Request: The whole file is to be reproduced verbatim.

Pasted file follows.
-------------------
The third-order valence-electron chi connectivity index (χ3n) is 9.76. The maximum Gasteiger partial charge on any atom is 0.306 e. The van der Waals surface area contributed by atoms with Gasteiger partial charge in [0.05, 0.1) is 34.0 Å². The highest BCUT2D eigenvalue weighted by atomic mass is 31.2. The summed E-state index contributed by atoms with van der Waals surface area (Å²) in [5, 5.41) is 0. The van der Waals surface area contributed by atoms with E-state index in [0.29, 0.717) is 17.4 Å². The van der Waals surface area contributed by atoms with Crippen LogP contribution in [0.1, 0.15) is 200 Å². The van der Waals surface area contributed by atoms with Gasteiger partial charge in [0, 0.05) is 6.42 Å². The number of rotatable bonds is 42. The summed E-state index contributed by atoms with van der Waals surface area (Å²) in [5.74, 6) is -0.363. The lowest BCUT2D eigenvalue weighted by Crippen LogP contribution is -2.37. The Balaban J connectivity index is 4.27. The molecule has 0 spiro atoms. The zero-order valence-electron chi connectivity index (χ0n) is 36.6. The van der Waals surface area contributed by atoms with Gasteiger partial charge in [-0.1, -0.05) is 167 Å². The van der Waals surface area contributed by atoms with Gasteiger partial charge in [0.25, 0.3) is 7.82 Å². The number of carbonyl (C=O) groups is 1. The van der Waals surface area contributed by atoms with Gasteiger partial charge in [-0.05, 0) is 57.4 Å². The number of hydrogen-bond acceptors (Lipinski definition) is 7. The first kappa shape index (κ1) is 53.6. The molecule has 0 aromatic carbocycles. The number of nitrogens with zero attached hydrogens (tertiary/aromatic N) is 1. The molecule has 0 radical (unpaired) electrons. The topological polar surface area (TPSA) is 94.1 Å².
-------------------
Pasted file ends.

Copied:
The third-order valence-electron chi connectivity index (χ3n) is 9.76. The maximum Gasteiger partial charge on any atom is 0.306 e. The van der Waals surface area contributed by atoms with Gasteiger partial charge in [0.05, 0.1) is 34.0 Å². The highest BCUT2D eigenvalue weighted by atomic mass is 31.2. The summed E-state index contributed by atoms with van der Waals surface area (Å²) in [5, 5.41) is 0. The van der Waals surface area contributed by atoms with E-state index in [0.29, 0.717) is 17.4 Å². The van der Waals surface area contributed by atoms with Crippen LogP contribution in [0.1, 0.15) is 200 Å². The van der Waals surface area contributed by atoms with Gasteiger partial charge in [0, 0.05) is 6.42 Å². The number of rotatable bonds is 42. The summed E-state index contributed by atoms with van der Waals surface area (Å²) in [5.74, 6) is -0.363. The lowest BCUT2D eigenvalue weighted by Crippen LogP contribution is -2.37. The Balaban J connectivity index is 4.27. The molecule has 0 spiro atoms. The zero-order valence-electron chi connectivity index (χ0n) is 36.6. The van der Waals surface area contributed by atoms with Gasteiger partial charge in [-0.1, -0.05) is 167 Å². The van der Waals surface area contributed by atoms with Gasteiger partial charge in [0.25, 0.3) is 7.82 Å². The number of carbonyl (C=O) groups is 1. The van der Waals surface area contributed by atoms with Gasteiger partial charge in [-0.05, 0) is 57.4 Å². The number of hydrogen-bond acceptors (Lipinski definition) is 7. The first kappa shape index (κ1) is 53.6. The molecule has 0 aromatic carbocycles. The number of nitrogens with zero attached hydrogens (tertiary/aromatic N) is 1. The molecule has 0 radical (unpaired) electrons. The topological polar surface area (TPSA) is 94.1 Å².